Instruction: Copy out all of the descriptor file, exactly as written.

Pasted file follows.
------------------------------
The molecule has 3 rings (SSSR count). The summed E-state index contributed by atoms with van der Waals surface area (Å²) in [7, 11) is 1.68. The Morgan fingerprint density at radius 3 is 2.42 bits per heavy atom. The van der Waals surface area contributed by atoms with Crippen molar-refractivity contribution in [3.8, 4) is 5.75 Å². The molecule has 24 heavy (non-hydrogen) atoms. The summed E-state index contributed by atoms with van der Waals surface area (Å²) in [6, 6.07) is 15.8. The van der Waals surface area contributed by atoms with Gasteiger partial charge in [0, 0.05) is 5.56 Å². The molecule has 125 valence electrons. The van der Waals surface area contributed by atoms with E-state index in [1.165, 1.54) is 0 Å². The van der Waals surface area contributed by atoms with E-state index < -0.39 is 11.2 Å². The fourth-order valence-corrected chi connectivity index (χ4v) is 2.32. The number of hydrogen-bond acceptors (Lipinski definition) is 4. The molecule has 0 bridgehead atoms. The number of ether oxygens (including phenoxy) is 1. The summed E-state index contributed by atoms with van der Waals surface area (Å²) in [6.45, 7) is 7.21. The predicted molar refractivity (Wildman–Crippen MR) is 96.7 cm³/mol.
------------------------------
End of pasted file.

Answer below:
The molecule has 3 rings (SSSR count). The summed E-state index contributed by atoms with van der Waals surface area (Å²) in [7, 11) is 1.68. The Morgan fingerprint density at radius 3 is 2.42 bits per heavy atom. The van der Waals surface area contributed by atoms with Crippen molar-refractivity contribution in [3.8, 4) is 5.75 Å². The molecule has 24 heavy (non-hydrogen) atoms. The summed E-state index contributed by atoms with van der Waals surface area (Å²) in [6, 6.07) is 15.8. The van der Waals surface area contributed by atoms with Gasteiger partial charge in [0, 0.05) is 5.56 Å². The molecule has 125 valence electrons. The van der Waals surface area contributed by atoms with E-state index in [1.165, 1.54) is 0 Å². The van der Waals surface area contributed by atoms with E-state index < -0.39 is 11.2 Å². The fourth-order valence-corrected chi connectivity index (χ4v) is 2.32. The number of hydrogen-bond acceptors (Lipinski definition) is 4. The molecule has 0 bridgehead atoms. The number of ether oxygens (including phenoxy) is 1. The summed E-state index contributed by atoms with van der Waals surface area (Å²) in [6.45, 7) is 7.21. The predicted molar refractivity (Wildman–Crippen MR) is 96.7 cm³/mol.